January 11, 2017

Game Review: Bunny Peek-A-Boo

Note: This post contains affiliate links.

Sometimes I run across a therapy material that is so awesome that I just have to share! Last month, a kind parent gave me an Amazon gift card to use towards therapy materials and one of the things I bought was "Bunny Peek-a-Boo" by SmartGames. It had been on my Therapy wishlist forever, but I hesitated to buy it because of the steep price (close to $30). Now that I own the game I am so glad I do!

Bunny Peek-a-Boo consists of three wooden blocks, a wooden bunny figure, and picture cards. The premise is simple: students have to arrange the blocks and bunny figure in such a way that it matches the picture on the card. There are 60 different challenges at four different difficulty levels (15 challenges for each level).

I used this during my therapy sessions with students ranging from Kindergarten through 5th grade (the 5th graders were students from our self-contained Special Day Class) - everyone thoroughly enjoyed it! Even though this toy is recommended for ages 2+, some of my older SDC students already began to struggle at Level 2, which was great in terms of learning opportunities. 

This game is excellent for speech & language therapy, as it promotes problem-solving, flexible thinking, and can be used to work on positional concepts (e.g., "Where is the bunny?" - "The bunny is on top of the blue block").

I absolutely LOVE this product and given it's sturdy quality I know we'll be using it for years to come! I can't recommend it enough!

January 6, 2017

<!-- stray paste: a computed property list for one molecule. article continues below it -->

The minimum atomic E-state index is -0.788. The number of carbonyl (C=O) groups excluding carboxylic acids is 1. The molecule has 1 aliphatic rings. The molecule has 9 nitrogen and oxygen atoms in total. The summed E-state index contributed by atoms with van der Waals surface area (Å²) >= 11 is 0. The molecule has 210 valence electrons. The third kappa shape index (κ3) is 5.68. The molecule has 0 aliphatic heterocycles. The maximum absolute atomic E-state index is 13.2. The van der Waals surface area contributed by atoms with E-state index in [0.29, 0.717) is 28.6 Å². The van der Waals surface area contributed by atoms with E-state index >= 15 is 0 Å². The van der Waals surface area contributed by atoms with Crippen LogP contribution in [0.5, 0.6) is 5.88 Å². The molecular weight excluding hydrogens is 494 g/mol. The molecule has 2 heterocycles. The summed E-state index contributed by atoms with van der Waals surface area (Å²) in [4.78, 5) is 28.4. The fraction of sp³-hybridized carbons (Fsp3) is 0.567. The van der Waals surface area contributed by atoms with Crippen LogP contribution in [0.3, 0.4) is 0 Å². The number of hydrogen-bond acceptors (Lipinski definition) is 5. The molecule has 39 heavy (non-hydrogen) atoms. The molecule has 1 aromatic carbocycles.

Have You Filled a Bucket Today - An Extension Activity

One concept that I love using with the students in my social skills group is that of Bucketfilling. This idea is based on the book "Have You Filled a Bucket Today?: A Guide to Daily Happiness for Kids" by Carol McCloud. 

Basically, the gist of the book is that everyone carries around an invisible bucket that represents the level of an individual's happiness. When someone's bucket is full, the person is feeling happy, and when the bucket is empty, the person is feeling sad. The author emphasizes that you should fill others' buckets by being kind and doing nice things for them. This in turn, will fill your own bucket.

I revisit this concept annually with the students in my social skills group and we talk about different ways to fill someone's bucket. This year we took it a little bit further. My students observed that in the book, a person's bucket tends to bear resemblance to the person it belongs to - for example, if the person is wearing glasses, the bucket is wearing glasses. We decided to create our very own personalized buckets to practice bucketfilling.

You will need:
First, we designed the buckets. Students colored their buckets in a way to resemble them. We also glued on wiggly eyes to add some life to them. We then used the pipe cleaners to poke through the styrofoam rim and create a handle.

Some of my students really got into it and spend a lot of time creating bucket-masterpieces. One student insisted on having Pikachu sit on his bucket's shoulder. I loved to see the level of creativity! 

Once the buckets were completed, we started practicing the act of bucketfilling. In the book, the happiness and good feelings filling one's bucket are represented by rainbow stars and hearts. In the past, I have used plastic coins and pompoms during these lessons, but this year I found something even better: Foam Beads! These beads come in different shapes and colors and kind of look like the bucket contents in the book.

For this part of the lesson, we practiced filling each other's buckets by complimenting or doing nice things for the people in our group. Students loved seeing their buckets getting fuller. We also practiced bucket-dipping: if a student interrupted or misbehaved in some other way, shapes were removed from the teacher's bucket and their own bucket.

There are so many things you can do with the concept of bucketfilling and this is just one of them!